Monterey Bay Aquarium Research Institute

Hawaii Cruise
March 13, 2001 to June 2, 2001
Monterey to Hawaii and back
Logbook

April 1, 2001: Leg 2; Day 1


Mike Conway sees us off on Leg #2 of the MBARI Hawaii 2001

Dave Clague writes:Leg 2 of the Hawaii expedition started soon after we left Honolulu since our first dive site was offshore from Diamond Head about an hour steam from the dock. Diamond Head is one of 37 vents of the Honolulu Volcanics which are the last stage of volcanic activity on Oahu. Diamond Head and several other ash rings near the shoreline in Honolulu formed during phreatomagmatic eruptions (explosive eruptions involving steam). No lava has been found at Diamond Head and the composition and age of the vent are unknown. Our dive found that much of the area offshore is covered in pillow lava, much having a thin discontinuous layer of volcaniclastic rock on top. The pillow lavas have no remaining glass rinds, despite having delicate pillow buds and "elephant trunk" lobes which suggest that the glass did not simply fall off. The volcaniclastic rocks are mostly finely laminated ash that may be the distal ends of surges produced during the explosive eruptions that made Diamond Head crater. The submarine ash layers are finely laminated and sculpted by erosion in much the same way that similar deposits at Hanauma Bay have been sculpted by wind, rain, and surf. The inferred old age of the lavas, based on the altered state of original glass rinds, contrasts with the widely held view that the Honolulu Volcanics might be as young as several tens of thousands of years. We may be able to date our lava samples and establish the age of one of Hawaii's most famous landmarks. At the end of the dive we also found a block of reef limestone that was transported downslope in a landslide. The sample we collected contains coral fragments from a reef on top of the Diamond Head deposits, so its age would establish a minimum age for Diamond Head. We will be diving on other reefs over the next few weeks that grew and died as sea level rose and fell during the Pleistocene. The Oahu reef sample may be an unexpected piece of that puzzle!


What are interns for? Kristen kindly "volunteers" to don the immersion suit during the safety drill.

Leg 2 of the Hawaii expedition started soon after we left Honolulu since our first dive site was offshore from Diamond Head about an hour steam from the dock. Diamond Head is one of 37 vents of the Honolulu Volcanics which are the last stage of volcanic activity on Oahu. Diamond Head and several other ash rings near the shoreline in Honolulu formed during phreatomagmatic eruptions (explosive eruptions involving steam). No lava has been found at Diamond Head and the composition and age of the vent are unknown. Our dive found that much of the area offshore is covered in pillow lava, much having a thin discontinuous layer of volcaniclastic rock on top. The pillow lavas have no remaining glass rinds, despite having delicate pillow buds and "elephant trunk" lobes which suggest that the glass did not simply fall off. The volcaniclastic rocks are mostly finely laminated ash that may be the distal ends of surges produced during the explosive eruptions that made Diamond Head crater. The submarine ash layers are finely laminated and sculpted by erosion in much the same way that similar deposits at Hanauma Bay have been sculpted by wind, rain, and surf. The inferred old age of the lavas, based on the altered state of original glass rinds, contrasts with the widely held view that the Honolulu Volcanics might be as young as several tens of thousands of years. We may be able to date our lava samples and establish the age of one of Hawaii's most famous landmarks. At the end of the dive we also found a block of reef limestone that was transported downslope in a landslide. The sample we collected contains coral fragments from a reef on top of the Diamond Head deposits, so its age would establish a minimum age for Diamond Head. We will be diving on other reefs over the next few weeks that grew and died as sea level rose and fell during the Pleistocene. The Oahu reef sample may be an unexpected piece of that puzzle! We then proceeded a mere 5.8 km farther east and did a second short, shallow dive offshore from Koko Head. The Koko Rift has a string of vents on land belonging to the Honolulu Volcanics, that includes Hanauma Bay. The Koko Rift extends offshore to the southwest with several additional vents that are entirely submarine. Our dive explored two of these volcanic cones and found that they consisted almost entirely of bedded volcaniclastic rocks including laminated ashes, sandstones, and hyaloclastite. These deposits reach at least a meter thick and have been eroded so that they commonly form small stair steps. The explosive eruptions produced steep sided cones with pointed tops and no summit craters. These cones are very different from those produced by steady eruptions of lava that we have previously studied. Pillow lava fragments and a few in-place pillow lavas were found on top of the volcaniclastic rocks and will enable us to establish the composition of these vents, and perhaps their ages. These samples, like those from Diamond Head, had no remaining fresh glass and also appear to be significantly older than previously thought.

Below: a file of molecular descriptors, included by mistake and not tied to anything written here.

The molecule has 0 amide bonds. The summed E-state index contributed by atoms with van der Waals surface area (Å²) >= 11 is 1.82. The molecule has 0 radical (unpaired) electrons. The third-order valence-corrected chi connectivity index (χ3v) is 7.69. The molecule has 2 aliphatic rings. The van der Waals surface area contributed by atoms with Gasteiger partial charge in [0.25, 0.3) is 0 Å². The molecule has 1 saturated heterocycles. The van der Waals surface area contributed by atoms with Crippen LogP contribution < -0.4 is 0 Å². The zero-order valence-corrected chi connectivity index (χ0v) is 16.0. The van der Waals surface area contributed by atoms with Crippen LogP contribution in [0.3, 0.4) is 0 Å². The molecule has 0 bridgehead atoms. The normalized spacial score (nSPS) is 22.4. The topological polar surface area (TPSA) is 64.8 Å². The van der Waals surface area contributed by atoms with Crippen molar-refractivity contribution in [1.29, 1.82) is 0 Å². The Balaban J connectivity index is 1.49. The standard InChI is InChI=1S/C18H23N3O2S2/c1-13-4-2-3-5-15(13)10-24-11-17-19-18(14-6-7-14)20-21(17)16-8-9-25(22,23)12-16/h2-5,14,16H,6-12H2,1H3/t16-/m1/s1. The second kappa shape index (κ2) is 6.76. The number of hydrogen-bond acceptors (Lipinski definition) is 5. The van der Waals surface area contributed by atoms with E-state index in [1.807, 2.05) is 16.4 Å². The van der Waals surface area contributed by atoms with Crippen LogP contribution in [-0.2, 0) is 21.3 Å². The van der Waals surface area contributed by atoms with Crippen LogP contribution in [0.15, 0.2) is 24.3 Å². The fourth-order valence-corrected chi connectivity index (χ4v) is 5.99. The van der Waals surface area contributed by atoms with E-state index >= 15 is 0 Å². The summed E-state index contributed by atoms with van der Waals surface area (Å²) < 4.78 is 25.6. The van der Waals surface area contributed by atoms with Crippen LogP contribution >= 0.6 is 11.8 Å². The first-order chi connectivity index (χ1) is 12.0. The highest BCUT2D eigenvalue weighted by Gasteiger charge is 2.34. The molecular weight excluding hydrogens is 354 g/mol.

Pillowbud - Formed from fluid lava, we found many of these during our first dive just off of Diamond Head in ~500 m

Jenny measures a rock sample from our first dive off of Diamond Head.

Hyaloclastite - "hyalo" glass, "clast" fragment, "ite" rock, layers of ash. This was coating the seafloor in many spots during both of our dives today.

Charlie separates the mud from a pushcore into 5 cm partitions.

View of Diamond Head as we leave the harbor.

 

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